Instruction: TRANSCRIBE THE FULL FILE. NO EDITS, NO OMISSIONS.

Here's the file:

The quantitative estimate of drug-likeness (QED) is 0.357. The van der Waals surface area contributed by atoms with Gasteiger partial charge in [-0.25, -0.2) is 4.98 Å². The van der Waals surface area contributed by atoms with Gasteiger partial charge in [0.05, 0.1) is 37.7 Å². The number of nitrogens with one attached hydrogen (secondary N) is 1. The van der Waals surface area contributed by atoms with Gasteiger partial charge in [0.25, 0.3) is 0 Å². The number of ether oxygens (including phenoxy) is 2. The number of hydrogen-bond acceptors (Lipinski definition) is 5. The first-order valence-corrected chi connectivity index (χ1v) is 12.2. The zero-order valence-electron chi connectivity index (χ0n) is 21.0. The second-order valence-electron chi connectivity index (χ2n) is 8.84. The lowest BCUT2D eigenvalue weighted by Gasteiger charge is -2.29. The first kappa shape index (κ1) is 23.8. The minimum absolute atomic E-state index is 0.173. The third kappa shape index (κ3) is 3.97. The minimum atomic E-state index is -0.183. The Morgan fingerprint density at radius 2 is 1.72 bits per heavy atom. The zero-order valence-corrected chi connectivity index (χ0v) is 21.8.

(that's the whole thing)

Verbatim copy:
The quantitative estimate of drug-likeness (QED) is 0.357. The van der Waals surface area contributed by atoms with Gasteiger partial charge in [-0.25, -0.2) is 4.98 Å². The van der Waals surface area contributed by atoms with Gasteiger partial charge in [0.05, 0.1) is 37.7 Å². The number of nitrogens with one attached hydrogen (secondary N) is 1. The van der Waals surface area contributed by atoms with Gasteiger partial charge in [0.25, 0.3) is 0 Å². The number of ether oxygens (including phenoxy) is 2. The number of hydrogen-bond acceptors (Lipinski definition) is 5. The first-order valence-corrected chi connectivity index (χ1v) is 12.2. The zero-order valence-electron chi connectivity index (χ0n) is 21.0. The second-order valence-electron chi connectivity index (χ2n) is 8.84. The lowest BCUT2D eigenvalue weighted by Gasteiger charge is -2.29. The first kappa shape index (κ1) is 23.8. The minimum absolute atomic E-state index is 0.173. The third kappa shape index (κ3) is 3.97. The minimum atomic E-state index is -0.183. The Morgan fingerprint density at radius 2 is 1.72 bits per heavy atom. The zero-order valence-corrected chi connectivity index (χ0v) is 21.8.